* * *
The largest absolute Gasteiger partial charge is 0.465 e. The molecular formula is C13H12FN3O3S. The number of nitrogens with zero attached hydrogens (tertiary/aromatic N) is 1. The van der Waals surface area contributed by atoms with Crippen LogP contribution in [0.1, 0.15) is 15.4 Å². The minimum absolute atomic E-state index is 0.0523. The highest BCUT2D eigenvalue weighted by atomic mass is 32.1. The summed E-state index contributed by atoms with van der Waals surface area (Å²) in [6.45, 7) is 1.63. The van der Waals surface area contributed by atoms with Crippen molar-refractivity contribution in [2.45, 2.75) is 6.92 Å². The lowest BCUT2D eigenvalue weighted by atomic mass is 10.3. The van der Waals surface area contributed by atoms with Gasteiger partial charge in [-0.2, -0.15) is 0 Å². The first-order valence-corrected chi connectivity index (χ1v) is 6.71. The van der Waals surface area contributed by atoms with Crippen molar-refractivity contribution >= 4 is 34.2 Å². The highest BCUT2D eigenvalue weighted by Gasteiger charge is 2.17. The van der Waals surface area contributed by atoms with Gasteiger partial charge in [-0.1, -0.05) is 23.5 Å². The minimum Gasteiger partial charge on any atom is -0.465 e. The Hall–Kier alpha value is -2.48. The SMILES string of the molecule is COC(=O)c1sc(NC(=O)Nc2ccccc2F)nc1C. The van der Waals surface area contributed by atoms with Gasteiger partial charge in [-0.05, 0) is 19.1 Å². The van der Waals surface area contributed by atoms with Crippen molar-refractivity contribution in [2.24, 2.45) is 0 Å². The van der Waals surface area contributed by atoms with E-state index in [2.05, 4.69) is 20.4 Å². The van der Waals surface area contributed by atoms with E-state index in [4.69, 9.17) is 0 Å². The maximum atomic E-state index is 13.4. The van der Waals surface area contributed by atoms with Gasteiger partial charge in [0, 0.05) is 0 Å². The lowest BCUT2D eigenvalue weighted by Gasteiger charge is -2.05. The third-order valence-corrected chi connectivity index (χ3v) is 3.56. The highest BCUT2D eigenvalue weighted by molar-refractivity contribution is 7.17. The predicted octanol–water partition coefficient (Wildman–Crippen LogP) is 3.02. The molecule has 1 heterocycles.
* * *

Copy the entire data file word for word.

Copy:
The largest absolute Gasteiger partial charge is 0.465 e. The molecular formula is C13H12FN3O3S. The number of nitrogens with zero attached hydrogens (tertiary/aromatic N) is 1. The van der Waals surface area contributed by atoms with Crippen LogP contribution in [0.1, 0.15) is 15.4 Å². The minimum absolute atomic E-state index is 0.0523. The highest BCUT2D eigenvalue weighted by atomic mass is 32.1. The summed E-state index contributed by atoms with van der Waals surface area (Å²) in [6.45, 7) is 1.63. The van der Waals surface area contributed by atoms with Crippen molar-refractivity contribution in [2.45, 2.75) is 6.92 Å². The lowest BCUT2D eigenvalue weighted by atomic mass is 10.3. The van der Waals surface area contributed by atoms with Gasteiger partial charge in [-0.2, -0.15) is 0 Å². The first-order valence-corrected chi connectivity index (χ1v) is 6.71. The van der Waals surface area contributed by atoms with Crippen molar-refractivity contribution >= 4 is 34.2 Å². The highest BCUT2D eigenvalue weighted by Gasteiger charge is 2.17. The van der Waals surface area contributed by atoms with Gasteiger partial charge in [-0.1, -0.05) is 23.5 Å². The minimum Gasteiger partial charge on any atom is -0.465 e. The Hall–Kier alpha value is -2.48. The SMILES string of the molecule is COC(=O)c1sc(NC(=O)Nc2ccccc2F)nc1C. The van der Waals surface area contributed by atoms with Gasteiger partial charge in [-0.05, 0) is 19.1 Å². The van der Waals surface area contributed by atoms with Crippen molar-refractivity contribution in [2.24, 2.45) is 0 Å². The van der Waals surface area contributed by atoms with E-state index in [2.05, 4.69) is 20.4 Å². The van der Waals surface area contributed by atoms with E-state index in [4.69, 9.17) is 0 Å². The maximum atomic E-state index is 13.4. The van der Waals surface area contributed by atoms with Gasteiger partial charge in [0, 0.05) is 0 Å². The lowest BCUT2D eigenvalue weighted by Gasteiger charge is -2.05. The third-order valence-corrected chi connectivity index (χ3v) is 3.56. The highest BCUT2D eigenvalue weighted by molar-refractivity contribution is 7.17. The predicted octanol–water partition coefficient (Wildman–Crippen LogP) is 3.02. The molecule has 1 heterocycles.